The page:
Definition of Mediation
Mediation is a method of nonbinding dispute resolution involving a neutral third party who tries to help the disputing parties reach a mutually agreeable solution. -Black’s Law Dictionary
The Legal Process of Mediation in Florida
Mediation is a non-binding procedure used to facilitate the resolution of civil disputes, including divorce, and is often required by the Court. During mediation, each party and their lawyers meets with a neutral, third-party mediator who is trained in the resolution of disputes. Sometimes the mediator will be an attorney, however, most of the time the mediator is not an attorney. During mediation, the parties, their lawyers and the mediator discuss each side’s respective positions on all outstanding issues in the case, including issues of time-sharing, child support, alimony, equitable distribution, etc. Sometimes, both parties and their lawyers are all in the same room with the mediator; however, sometimes each side is placed in a separate room where the mediator will float back and forth between the rooms, attempting to reach a middle-ground in the settlement of the issues in the divorce case. If a settlement is reached, then the mediation can become binding if the parties sign a written, binding Mediated Marital Settlement Agreement.
Types of Mediation in Florida
What happens if a settlement is not reached in Mediation?
While the goal of mediation is to reach a settlement, that does not always happen in every case. If a settlement cannot be reached, then the mediator will declare that the mediation resulted in an “impasse”. Provided that no other mediation is attempted and the case is not thereafter settled, the case will ultimately be decided by the family law judge.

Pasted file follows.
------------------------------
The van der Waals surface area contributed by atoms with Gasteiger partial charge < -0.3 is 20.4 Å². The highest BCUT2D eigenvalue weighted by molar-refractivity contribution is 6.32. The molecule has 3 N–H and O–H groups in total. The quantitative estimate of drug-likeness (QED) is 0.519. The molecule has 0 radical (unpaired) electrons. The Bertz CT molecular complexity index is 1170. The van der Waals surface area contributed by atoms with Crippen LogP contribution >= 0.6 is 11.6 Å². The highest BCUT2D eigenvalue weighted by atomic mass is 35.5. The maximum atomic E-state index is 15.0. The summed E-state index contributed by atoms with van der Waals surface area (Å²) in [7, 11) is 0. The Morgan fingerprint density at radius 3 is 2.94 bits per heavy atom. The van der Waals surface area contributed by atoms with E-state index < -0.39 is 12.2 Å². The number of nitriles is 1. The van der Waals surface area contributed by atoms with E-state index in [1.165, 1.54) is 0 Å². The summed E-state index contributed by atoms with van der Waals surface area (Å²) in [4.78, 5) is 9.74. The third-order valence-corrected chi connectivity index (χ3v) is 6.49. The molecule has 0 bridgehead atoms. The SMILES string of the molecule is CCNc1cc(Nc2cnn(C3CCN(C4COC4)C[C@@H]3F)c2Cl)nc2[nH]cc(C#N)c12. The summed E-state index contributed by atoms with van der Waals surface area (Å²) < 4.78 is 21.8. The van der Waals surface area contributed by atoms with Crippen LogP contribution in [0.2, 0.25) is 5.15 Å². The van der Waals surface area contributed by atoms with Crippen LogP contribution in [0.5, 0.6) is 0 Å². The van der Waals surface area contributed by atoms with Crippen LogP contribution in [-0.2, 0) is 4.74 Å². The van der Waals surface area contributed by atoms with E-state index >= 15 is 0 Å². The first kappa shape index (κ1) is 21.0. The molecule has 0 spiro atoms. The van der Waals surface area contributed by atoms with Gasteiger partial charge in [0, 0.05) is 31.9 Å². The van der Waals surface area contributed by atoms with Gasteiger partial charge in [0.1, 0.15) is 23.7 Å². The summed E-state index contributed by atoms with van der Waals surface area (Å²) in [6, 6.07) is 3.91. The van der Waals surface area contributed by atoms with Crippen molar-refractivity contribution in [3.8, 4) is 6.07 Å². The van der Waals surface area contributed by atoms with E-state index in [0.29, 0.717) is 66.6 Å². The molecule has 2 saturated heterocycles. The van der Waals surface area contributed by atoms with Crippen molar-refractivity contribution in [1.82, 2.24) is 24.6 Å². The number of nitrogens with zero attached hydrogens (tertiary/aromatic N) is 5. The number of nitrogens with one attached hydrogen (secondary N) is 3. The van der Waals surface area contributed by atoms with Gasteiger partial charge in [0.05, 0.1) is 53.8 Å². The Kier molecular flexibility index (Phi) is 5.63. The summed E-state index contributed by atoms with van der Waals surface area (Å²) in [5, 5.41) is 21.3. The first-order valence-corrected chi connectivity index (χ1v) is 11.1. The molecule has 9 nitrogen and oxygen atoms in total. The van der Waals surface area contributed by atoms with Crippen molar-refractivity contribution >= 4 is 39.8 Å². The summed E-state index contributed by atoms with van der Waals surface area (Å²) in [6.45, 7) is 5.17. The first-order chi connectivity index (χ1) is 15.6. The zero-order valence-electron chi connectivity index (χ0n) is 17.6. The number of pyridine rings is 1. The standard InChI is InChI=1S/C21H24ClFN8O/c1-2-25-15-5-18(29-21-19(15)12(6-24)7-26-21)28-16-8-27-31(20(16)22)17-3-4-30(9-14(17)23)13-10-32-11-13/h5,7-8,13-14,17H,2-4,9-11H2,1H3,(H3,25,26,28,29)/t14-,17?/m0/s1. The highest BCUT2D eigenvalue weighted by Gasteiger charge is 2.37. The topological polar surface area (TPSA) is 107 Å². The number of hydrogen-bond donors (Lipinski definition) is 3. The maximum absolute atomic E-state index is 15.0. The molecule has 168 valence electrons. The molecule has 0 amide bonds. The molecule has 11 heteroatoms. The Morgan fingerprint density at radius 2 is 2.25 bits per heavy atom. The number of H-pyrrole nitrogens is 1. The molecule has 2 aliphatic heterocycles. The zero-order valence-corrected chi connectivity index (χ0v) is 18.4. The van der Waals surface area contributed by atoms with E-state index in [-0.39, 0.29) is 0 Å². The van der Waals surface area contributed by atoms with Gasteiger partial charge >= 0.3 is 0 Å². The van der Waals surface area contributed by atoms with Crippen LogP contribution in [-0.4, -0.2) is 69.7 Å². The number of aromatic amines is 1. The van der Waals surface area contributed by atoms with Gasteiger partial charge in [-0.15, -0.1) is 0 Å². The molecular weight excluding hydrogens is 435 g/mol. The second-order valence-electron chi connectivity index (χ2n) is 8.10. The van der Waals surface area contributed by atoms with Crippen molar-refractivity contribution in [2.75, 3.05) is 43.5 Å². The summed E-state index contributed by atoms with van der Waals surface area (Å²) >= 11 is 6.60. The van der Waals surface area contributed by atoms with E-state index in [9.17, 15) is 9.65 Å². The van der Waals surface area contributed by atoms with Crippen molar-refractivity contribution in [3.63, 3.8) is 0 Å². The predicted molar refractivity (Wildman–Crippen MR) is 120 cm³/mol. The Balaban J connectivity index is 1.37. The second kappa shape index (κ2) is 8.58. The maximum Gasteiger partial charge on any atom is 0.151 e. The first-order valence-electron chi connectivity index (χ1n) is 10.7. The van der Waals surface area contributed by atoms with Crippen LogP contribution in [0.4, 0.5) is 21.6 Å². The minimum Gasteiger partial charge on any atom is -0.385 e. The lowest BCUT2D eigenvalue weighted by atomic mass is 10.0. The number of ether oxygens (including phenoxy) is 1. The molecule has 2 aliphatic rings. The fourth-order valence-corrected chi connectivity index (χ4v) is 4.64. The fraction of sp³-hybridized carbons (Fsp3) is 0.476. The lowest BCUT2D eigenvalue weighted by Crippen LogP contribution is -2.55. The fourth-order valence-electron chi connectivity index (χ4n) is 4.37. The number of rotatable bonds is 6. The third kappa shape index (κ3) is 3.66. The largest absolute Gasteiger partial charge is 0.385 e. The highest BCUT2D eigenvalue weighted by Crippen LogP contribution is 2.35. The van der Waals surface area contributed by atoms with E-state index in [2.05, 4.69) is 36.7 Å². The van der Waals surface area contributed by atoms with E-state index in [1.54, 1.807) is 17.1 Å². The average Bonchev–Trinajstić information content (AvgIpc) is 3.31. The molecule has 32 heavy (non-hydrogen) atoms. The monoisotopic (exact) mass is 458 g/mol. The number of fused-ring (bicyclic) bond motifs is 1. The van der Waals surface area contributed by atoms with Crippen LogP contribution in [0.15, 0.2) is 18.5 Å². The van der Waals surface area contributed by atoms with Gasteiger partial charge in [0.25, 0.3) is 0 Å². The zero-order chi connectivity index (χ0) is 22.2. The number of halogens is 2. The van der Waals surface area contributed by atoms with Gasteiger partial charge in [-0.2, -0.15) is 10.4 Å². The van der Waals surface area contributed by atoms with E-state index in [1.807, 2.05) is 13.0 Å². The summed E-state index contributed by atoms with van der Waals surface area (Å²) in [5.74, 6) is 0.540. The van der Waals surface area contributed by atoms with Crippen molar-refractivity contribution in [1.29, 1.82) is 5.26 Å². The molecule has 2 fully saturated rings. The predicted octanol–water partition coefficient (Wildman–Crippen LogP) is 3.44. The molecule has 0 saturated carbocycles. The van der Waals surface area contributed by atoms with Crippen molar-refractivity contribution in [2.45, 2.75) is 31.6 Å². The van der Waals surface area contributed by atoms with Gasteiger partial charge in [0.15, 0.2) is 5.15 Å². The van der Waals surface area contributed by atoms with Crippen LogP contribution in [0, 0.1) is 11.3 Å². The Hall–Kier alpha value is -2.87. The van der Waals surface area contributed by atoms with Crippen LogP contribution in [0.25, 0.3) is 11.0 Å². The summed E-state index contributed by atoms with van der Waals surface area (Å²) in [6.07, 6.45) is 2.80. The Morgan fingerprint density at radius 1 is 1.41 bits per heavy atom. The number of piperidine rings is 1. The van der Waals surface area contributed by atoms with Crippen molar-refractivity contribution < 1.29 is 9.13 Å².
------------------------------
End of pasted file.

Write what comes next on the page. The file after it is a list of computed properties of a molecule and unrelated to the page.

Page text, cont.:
Am I required to go through the process of Mediation?
Yes, in most all contested family law cases in Florida, including divorce cases, modification cases, and relocation cases, the parties are ordered to mediation by the Judge at least one time before the Judge will schedule a final hearing to decide the issues.
What are the benefits of Mediation?
Ultimately, mediation of your case will likely save you a lot of time and money. If the case goes to a final contested hearing, your attorney will have to spend a large amount of time preparing your case to be tried before the Judge. Not only will you be required to pay for your attorney’s preparation time, but you will also be required to pay for the time your attorney spends in the courtroom arguing your case before the Judge. It some situations, the Judge may even order that you are responsible for paying the other party’s attorney’s fees. This can wind up being very expensive.
If you attempt mediation, however, you can often times settle your case toward the beginning phase and therefore save a lot of time and a lot of money in attorney’s fees. In addition to saving time and money, many parties who settle their cases through mediation end up feeling emotionally happier after their divorce case is over. This is because the parties themselves will have been a part of deciding how their case will be resolved and what their respective obligations will be, rather than a Judge (who is a stranger) deciding intimate aspects of their lives. Mediation is a great, cost-effective method for resolving your divorce case, and should be explored should you find yourself in the midst of a divorce.
How much does Mediation cost?
Courthouse mediation in Hillsborough and most other counties in Florida costs between $60.00 and $120.00 for each party depending on the income of the parties. In Hillsborough county, for example, the cost of courthouse mediation services is $60.00 per party if the parties’ combined income is less than $50,000 a year, and $120.00 per party of the the parties’ combined income is more than $50,000 a year.
Private mediation can be expensive because the private mediators are often highly skilled and charge an hourly rate for their services. Private mediators usually charge an hourly rate that is somewhat comparable to the hourly rate charged by the parties’ attorneys.
With both types of mediation, there is also a cost associated with your attorney’s preparation and their time spent at the mediation.